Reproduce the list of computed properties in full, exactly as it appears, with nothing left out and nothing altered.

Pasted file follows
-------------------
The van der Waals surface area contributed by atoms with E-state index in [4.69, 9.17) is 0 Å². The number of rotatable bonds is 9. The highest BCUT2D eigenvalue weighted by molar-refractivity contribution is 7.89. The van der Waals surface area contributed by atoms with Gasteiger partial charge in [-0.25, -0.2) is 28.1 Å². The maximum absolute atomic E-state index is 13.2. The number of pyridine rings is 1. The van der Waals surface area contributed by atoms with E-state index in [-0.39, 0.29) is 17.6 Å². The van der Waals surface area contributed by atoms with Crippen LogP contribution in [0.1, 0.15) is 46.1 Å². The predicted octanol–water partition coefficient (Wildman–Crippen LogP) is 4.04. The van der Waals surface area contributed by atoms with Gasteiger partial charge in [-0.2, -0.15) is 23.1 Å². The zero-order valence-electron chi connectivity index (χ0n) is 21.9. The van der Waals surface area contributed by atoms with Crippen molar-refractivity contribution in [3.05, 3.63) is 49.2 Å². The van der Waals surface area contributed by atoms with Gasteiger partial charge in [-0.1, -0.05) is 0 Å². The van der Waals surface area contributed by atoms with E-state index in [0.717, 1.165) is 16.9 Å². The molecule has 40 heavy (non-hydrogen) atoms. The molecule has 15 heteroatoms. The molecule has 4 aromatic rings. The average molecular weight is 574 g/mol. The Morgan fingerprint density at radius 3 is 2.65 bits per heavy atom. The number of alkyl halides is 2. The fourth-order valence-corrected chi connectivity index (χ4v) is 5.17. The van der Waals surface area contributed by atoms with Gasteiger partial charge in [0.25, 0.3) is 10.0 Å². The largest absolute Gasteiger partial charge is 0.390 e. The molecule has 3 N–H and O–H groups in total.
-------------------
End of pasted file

The van der Waals surface area contributed by atoms with E-state index in [4.69, 9.17) is 0 Å². The number of rotatable bonds is 9. The highest BCUT2D eigenvalue weighted by molar-refractivity contribution is 7.89. The van der Waals surface area contributed by atoms with Gasteiger partial charge in [-0.25, -0.2) is 28.1 Å². The maximum absolute atomic E-state index is 13.2. The number of pyridine rings is 1. The van der Waals surface area contributed by atoms with E-state index in [-0.39, 0.29) is 17.6 Å². The van der Waals surface area contributed by atoms with Crippen LogP contribution in [0.1, 0.15) is 46.1 Å². The predicted octanol–water partition coefficient (Wildman–Crippen LogP) is 4.04. The van der Waals surface area contributed by atoms with Gasteiger partial charge in [-0.2, -0.15) is 23.1 Å². The zero-order valence-electron chi connectivity index (χ0n) is 21.9. The van der Waals surface area contributed by atoms with Crippen molar-refractivity contribution in [3.05, 3.63) is 49.2 Å². The van der Waals surface area contributed by atoms with Gasteiger partial charge in [-0.1, -0.05) is 0 Å². The van der Waals surface area contributed by atoms with E-state index in [0.717, 1.165) is 16.9 Å². The molecule has 40 heavy (non-hydrogen) atoms. The molecule has 15 heteroatoms. The molecule has 4 aromatic rings. The average molecular weight is 574 g/mol. The Morgan fingerprint density at radius 3 is 2.65 bits per heavy atom. The number of alkyl halides is 2. The fourth-order valence-corrected chi connectivity index (χ4v) is 5.17. The van der Waals surface area contributed by atoms with Gasteiger partial charge in [0.25, 0.3) is 10.0 Å². The largest absolute Gasteiger partial charge is 0.390 e. The molecule has 3 N–H and O–H groups in total.